Updated: Nov 25, 2021
Thursday 25th November
At the beginning of her beautiful book, Through the Advent Door: Entering a Contemplative Christmas, the writer and poet, Jan Richardson, writes:
‘Always I return. No matter where I have travelled in the past year, no matter how far the journey or the turns the path has taken, I keep finding myself here at its door. The season of Advent, this space in the Christian year that invites us to anticipate and prepare for the celebration of Christ’s birth. Made of nothing more substantial than hours and days, Advent exists only in time. But each year, as I draw near to its beginning in the wandering days of November, Advent seems as much a place as a season.’
Always I return.
And always I feel a sense of relief as though I have come ‘home’. Home to the stories that are so familiar. Stories that are carried and held in the lives of those who held and bore Advent’s love story over thousands of years. Home – again – to the hopes of past, present and future wrapped in human skin and born into the very heart of life’s reality.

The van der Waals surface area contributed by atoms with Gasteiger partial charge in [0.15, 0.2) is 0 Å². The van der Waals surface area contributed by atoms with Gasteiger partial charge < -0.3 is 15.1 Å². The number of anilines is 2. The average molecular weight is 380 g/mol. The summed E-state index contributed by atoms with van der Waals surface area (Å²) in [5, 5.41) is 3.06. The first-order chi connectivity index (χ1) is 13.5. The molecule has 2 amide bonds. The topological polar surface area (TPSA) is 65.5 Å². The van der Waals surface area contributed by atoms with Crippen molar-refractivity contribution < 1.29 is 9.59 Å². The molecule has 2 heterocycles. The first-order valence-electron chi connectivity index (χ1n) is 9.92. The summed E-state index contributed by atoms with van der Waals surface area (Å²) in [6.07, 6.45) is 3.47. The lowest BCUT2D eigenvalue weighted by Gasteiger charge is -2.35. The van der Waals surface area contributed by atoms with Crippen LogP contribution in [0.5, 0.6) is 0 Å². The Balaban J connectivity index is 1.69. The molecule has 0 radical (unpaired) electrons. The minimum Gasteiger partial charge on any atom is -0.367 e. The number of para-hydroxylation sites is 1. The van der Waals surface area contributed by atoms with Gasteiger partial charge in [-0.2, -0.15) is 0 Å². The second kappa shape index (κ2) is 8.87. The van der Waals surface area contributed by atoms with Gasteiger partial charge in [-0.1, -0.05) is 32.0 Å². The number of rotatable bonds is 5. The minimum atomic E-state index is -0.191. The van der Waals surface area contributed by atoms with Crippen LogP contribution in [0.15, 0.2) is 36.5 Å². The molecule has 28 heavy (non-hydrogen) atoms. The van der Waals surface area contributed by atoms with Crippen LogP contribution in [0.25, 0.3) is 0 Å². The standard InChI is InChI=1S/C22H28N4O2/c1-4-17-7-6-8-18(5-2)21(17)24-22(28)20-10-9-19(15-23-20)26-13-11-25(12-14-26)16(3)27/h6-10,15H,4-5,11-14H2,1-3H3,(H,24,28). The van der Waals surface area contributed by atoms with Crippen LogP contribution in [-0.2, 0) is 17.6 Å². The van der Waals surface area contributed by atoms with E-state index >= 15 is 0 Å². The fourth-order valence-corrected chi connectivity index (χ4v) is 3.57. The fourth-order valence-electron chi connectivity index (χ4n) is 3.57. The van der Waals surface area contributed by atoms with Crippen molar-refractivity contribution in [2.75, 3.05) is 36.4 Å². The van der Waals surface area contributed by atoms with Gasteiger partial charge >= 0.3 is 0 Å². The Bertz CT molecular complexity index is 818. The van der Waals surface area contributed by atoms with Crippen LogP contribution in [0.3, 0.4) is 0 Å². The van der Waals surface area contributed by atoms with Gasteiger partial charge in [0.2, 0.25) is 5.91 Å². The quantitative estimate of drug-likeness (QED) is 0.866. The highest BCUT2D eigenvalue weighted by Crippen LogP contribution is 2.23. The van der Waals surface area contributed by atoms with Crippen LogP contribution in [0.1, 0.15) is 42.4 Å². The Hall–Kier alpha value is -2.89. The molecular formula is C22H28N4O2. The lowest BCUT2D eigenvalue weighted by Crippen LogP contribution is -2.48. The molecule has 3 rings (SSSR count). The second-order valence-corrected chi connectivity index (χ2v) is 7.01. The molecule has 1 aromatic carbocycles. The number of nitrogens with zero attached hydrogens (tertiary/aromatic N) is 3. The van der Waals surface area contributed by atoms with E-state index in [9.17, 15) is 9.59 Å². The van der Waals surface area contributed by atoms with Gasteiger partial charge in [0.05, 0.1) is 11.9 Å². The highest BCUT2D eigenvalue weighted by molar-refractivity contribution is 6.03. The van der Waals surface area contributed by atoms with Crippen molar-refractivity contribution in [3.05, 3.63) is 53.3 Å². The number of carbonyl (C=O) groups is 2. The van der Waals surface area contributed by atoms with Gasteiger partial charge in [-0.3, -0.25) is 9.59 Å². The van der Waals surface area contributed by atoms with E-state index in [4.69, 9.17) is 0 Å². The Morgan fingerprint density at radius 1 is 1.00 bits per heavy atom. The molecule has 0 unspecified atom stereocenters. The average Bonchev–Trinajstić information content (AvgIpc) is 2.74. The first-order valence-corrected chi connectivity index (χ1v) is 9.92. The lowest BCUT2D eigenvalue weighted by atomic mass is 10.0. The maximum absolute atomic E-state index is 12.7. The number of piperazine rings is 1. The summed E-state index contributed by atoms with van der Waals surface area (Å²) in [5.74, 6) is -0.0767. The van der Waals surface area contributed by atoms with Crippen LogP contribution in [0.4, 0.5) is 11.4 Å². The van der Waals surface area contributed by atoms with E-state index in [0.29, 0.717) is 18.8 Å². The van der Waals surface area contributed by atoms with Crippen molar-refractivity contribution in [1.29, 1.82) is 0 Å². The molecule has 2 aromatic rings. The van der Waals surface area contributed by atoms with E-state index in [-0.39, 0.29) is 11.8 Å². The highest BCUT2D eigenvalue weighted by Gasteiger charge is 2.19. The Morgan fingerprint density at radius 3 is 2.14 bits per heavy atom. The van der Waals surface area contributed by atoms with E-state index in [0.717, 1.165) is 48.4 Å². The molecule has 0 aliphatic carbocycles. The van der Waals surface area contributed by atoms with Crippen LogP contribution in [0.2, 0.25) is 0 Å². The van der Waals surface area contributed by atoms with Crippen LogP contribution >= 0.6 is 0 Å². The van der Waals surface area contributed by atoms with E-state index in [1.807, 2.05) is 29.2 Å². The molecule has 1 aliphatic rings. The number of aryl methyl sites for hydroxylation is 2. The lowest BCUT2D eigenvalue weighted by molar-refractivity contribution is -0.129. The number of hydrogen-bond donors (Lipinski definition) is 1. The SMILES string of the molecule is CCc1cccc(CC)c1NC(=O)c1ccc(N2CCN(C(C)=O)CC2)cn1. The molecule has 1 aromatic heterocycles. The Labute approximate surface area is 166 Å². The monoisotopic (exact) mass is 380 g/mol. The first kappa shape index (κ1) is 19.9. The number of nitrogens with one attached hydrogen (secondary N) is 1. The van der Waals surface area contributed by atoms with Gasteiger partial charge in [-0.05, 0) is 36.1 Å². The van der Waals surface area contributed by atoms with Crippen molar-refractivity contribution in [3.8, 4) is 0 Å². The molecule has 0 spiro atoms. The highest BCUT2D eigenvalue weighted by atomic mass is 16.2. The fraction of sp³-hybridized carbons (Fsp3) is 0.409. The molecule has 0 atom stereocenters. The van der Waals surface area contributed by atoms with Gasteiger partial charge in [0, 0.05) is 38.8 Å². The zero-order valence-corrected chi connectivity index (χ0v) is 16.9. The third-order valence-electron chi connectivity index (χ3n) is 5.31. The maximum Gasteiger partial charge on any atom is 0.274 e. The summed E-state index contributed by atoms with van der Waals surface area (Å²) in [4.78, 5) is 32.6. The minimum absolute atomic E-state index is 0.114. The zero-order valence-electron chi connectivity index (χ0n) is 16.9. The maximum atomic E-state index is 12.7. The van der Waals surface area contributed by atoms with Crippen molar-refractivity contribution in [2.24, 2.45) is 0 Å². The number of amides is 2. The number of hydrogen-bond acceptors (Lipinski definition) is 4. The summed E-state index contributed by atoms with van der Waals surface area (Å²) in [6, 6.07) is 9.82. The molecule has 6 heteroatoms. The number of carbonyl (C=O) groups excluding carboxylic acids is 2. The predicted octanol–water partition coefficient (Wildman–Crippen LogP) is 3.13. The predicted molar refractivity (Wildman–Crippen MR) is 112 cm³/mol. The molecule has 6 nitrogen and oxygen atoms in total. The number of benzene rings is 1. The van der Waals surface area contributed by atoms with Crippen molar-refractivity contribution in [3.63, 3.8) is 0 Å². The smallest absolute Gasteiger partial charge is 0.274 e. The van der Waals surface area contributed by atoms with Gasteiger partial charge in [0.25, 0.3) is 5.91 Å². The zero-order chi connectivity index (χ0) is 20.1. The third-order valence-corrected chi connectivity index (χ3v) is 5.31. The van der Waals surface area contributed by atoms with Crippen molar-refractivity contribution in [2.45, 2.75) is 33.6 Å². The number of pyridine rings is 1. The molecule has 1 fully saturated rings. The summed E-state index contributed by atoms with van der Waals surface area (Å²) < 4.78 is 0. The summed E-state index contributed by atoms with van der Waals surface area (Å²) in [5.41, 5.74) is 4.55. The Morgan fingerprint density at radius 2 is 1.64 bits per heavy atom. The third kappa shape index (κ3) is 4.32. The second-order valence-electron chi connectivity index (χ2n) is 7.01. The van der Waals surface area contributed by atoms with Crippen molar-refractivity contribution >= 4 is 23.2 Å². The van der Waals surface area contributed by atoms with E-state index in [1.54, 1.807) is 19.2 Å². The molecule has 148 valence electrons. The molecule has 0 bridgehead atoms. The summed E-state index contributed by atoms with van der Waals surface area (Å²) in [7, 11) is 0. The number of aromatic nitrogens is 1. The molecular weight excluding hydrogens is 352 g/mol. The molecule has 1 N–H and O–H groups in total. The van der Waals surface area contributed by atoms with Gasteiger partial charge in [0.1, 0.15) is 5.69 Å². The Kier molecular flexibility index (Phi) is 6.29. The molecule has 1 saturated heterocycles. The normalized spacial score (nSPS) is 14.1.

Always I return.
Advent issues an invitation for us to return – again – to this powerful place. This, ‘season of deep memory, a time to hear again the story of God who journeyed with us from the beginning and who, in the fullness of time, took on flesh and entered this world to walk with us.’
I wrote, in a post last week, as to how this year’s Advent series was inspired by the words of Arthur Cole Riley: ‘The sound of Advent is the voice of women.’ Thinking on this, and paying attention to some of the women whose lives carried Advent’s story, we will focus especially on the words of Mary that ring out in her Magnificat:
“My soul proclaims your greatness, O God,
and my spirit rejoices in you, my Saviour.
For you have looked with favour
upon your lowly servant,
and from this day forward
all generations will call me blessed.
For you, the Almighty, have done great things for me,
and holy is your Name.